My book group met today to discuss Jeannette Walls’s memoir The Glass Castle. I have this idea about myself that I don’t like horrible-childhood memoirs, but I’ve read two of them recently and liked them both (this one and Jenny Diski’s Skating to Antarctica, although Diski’s book is a travel book as well as a memoir). Perhaps I need to revise my opinion? I don’t like the idea of these memoirs, but the secret truth might be that I really do enjoy reading about other people’s difficult lives.
Walls’s book is a fantastic read. She is a good writer who knows how to tell a story, and I had trouble putting the book down. The “stars” of her story are her parents, both of them highly intelligent, capable, imaginative people who never should have had children, although they wound up having four of them. The father has a wealth of knowledge and a genius for mechanical things, but he’s also an alcoholic and can’t seem to hold down a job for very long. Soon enough he is stealing money from the family to spend at the bar. The mother is a painter. She has a teacing license, which she uses occasionally, but she really wants to devote her time to her art — and she believes she has a right to do this, no matter what is going on in the family.
Walls spends her early years moving from place to place, but the family eventually settles for a while in Phoenix, and later in West Virginia. It’s the West Virginia part of the story that’s the most harrowing. Here they buy a place that might charitably be called a shack, which slowly deteriorates from very bad to much worse. It’s tiny, the roof leaks, they only occasionally have electricity, and their toilet is a hole in the ground. Walls tries to improve the place by painting it bright yellow, but she can’t reach the whole house and no one will help her out, so she ends up making everything look worse. The stairs to the front door fall apart until they can no longer use them and have to enter the house through a window.
I could go on and on with the harsh details — I haven’t mentioned any of the worst ones — but what is so memorable about this family is that the parents seem completely unbothered by all the troubles. The mother transforms all their problems into opportunities for adventure or for learning experiences or for character-building. She is supremely self-absorbed, angry when she is pulled away from her art. The father escapes partly by dreaming impossible dreams about the future (the book’s title refers to the castle he plans to build for the family), but mostly through drinking. Neither of them are able or willing to face up to and take responsibility for their children’s suffering.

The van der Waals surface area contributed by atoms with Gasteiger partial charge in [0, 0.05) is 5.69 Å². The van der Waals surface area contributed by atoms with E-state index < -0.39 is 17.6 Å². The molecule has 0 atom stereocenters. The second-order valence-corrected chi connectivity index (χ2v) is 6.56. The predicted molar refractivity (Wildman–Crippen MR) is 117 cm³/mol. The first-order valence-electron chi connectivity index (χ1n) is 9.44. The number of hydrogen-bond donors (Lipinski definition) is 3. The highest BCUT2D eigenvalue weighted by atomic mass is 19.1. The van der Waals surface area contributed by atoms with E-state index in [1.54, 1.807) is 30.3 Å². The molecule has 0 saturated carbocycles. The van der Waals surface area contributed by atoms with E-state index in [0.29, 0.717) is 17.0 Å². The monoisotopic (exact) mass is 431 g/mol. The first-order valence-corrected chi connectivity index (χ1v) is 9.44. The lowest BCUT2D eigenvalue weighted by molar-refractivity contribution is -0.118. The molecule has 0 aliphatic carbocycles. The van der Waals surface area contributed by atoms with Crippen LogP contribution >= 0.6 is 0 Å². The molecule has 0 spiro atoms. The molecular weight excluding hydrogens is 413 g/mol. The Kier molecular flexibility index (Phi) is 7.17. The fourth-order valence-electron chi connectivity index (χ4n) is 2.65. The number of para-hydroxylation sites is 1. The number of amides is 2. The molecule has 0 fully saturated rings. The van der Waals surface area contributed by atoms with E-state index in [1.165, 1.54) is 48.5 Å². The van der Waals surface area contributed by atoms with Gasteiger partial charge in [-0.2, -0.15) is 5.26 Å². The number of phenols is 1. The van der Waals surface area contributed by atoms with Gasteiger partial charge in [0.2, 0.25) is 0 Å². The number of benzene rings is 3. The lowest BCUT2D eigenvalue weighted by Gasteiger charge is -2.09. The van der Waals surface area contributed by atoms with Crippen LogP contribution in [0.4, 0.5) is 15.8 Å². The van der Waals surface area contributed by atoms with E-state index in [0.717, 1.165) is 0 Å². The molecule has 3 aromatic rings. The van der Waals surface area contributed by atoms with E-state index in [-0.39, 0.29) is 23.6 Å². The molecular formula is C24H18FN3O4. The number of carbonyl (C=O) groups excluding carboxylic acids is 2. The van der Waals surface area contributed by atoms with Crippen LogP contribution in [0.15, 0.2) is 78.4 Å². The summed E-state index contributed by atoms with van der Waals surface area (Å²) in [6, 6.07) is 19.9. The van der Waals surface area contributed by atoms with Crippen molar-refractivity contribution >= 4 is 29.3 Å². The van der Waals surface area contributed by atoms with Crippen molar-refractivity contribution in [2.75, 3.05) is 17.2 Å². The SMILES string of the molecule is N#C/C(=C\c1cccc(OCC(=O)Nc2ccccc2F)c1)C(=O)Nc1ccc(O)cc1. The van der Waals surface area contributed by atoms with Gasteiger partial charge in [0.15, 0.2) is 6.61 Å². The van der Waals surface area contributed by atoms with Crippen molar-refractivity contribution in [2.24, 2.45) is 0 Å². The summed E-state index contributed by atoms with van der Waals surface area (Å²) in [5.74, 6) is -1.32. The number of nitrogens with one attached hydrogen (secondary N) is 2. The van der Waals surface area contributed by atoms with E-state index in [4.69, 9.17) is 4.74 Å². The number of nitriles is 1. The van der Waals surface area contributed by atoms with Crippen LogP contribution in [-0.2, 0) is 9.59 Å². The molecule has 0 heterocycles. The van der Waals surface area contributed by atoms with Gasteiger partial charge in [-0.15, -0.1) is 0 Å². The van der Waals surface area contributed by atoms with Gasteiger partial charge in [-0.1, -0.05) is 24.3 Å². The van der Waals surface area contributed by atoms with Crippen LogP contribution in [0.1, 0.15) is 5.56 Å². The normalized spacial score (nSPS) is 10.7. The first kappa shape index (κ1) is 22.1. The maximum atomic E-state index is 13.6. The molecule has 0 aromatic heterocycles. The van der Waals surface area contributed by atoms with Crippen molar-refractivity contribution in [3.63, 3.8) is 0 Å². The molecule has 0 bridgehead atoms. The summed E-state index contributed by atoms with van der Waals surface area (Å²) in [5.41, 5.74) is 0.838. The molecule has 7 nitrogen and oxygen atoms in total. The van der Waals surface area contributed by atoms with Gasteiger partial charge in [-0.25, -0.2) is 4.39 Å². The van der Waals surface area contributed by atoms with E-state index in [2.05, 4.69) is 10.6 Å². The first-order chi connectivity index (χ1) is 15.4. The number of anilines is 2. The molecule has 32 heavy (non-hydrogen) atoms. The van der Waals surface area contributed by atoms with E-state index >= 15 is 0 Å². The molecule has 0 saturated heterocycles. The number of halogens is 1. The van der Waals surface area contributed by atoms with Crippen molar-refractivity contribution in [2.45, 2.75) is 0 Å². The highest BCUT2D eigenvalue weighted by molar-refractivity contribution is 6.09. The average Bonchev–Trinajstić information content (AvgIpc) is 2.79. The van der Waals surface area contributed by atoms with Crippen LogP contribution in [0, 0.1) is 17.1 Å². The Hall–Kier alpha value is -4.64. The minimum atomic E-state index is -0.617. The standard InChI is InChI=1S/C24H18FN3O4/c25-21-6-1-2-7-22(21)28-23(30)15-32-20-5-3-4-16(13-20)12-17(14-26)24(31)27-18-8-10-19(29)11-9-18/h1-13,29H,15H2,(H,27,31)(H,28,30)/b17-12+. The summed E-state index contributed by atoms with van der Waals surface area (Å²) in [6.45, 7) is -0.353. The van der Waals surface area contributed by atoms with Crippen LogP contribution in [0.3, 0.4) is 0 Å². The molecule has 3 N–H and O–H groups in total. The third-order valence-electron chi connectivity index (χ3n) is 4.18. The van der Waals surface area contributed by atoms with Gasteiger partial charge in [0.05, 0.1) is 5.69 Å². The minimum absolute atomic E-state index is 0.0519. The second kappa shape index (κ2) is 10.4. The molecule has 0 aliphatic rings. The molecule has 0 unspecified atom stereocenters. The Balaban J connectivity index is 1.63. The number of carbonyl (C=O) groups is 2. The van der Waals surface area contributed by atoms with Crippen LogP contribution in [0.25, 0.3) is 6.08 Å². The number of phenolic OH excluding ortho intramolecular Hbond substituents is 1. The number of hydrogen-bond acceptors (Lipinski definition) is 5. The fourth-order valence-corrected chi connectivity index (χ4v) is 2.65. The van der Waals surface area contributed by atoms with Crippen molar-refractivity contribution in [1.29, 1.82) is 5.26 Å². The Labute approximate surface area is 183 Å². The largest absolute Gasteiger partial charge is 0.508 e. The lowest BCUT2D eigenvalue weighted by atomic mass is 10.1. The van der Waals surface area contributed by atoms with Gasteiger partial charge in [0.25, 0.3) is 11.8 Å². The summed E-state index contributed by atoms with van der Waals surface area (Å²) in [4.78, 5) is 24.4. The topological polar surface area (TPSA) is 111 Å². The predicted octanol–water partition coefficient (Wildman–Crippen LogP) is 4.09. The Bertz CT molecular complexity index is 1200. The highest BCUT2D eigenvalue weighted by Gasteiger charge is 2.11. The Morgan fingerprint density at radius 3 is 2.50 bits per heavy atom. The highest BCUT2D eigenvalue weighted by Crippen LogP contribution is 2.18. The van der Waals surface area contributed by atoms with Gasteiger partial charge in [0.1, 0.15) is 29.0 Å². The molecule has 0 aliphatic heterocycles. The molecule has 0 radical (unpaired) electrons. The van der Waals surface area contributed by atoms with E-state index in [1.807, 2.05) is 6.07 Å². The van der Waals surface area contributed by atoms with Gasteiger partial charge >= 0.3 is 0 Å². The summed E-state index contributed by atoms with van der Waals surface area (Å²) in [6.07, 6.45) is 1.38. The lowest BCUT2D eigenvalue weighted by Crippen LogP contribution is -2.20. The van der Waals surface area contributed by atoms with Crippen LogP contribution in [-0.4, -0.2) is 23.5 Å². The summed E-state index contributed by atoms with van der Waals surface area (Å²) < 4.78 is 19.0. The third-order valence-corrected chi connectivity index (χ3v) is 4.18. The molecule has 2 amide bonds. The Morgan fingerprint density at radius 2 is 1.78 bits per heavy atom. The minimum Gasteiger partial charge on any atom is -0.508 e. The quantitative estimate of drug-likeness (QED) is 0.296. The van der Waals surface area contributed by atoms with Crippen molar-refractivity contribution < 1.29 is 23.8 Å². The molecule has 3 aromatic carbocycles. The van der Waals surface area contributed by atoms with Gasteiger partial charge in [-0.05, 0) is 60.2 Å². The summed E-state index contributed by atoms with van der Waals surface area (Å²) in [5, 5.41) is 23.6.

It’s easy to get angry at these parents, but they evoke a more complicated response. They both, especially the mother, have a free-spiritedness about them that is admirable, and they are counter-cultural in all kinds of good ways — they are anti-consumerist, they value creativity and art, they are willing to be brave and take risks, and they raise very smart, creative, and talented children who are years ahead of their classmates (whenever they are in school to actually have classmates). They are happy living on very little, being squatters in an abandoned building in New York City, for example, finding all they need from dumpsters. I, at least, admire people who can happily live on the margins of society in this way. They spend a good chunk of their lives homeless, but it’s by choice — they have the skills and resources to live solidly middle-class lives if they wanted, but they don’t care about how the middle class lives.
But my God, if people want to live this way, they shouldn’t have children! It’s not just that the children led unconventional lives — which would be difficult enough but not uncommon or unbearable — but their lives and health were regularly in danger.
Walls sticks to fast-paced story-telling and rarely stops to reflect on her experience. I understand why she has done this — it makes for a tense and exciting reading experience and it allows the story to speak for itself, making it even more gut-wrenchingly powerful. I did want to see some more reflection, though, if only because I’m fascinated by how people process their childhood experiences and integrate them into their adult selves. What I liked about Jenny Diski’s suffering-childhood memoir was the way she told the childhood story but also described how she’s dealt with it (or failed to deal with it) as an adult. But this is asking Walls to have written an entirely different book than what she wrote. Actually, it strikes me as possible for Walls to write a second book on the subject, this time telling how her adult self has dealt with this childhood legacy.
I also can’t help but wonder if Walls feels that she has exploited her family’s eccentricities and her siblings’ suffering for her own gain. I’m not criticizing Walls for telling her story; it’s just that I felt odd at times reading about her harsh life with a certain amount of enjoyment, and it’s strange to sit around a table with solidly middle-class friends chatting pleasantly about just how awful those poor people had it.
But, on the other hand, I’m glad that Walls has found success and made what is probably a fortune on her book, after all she experienced, and I’m glad for the opportunity to think a little with friends about parenting and childhood suffering and materialism and free-thinking. Maybe I won’t become a fan of childhood memoirs, but I should recognize that there are very good ones out there.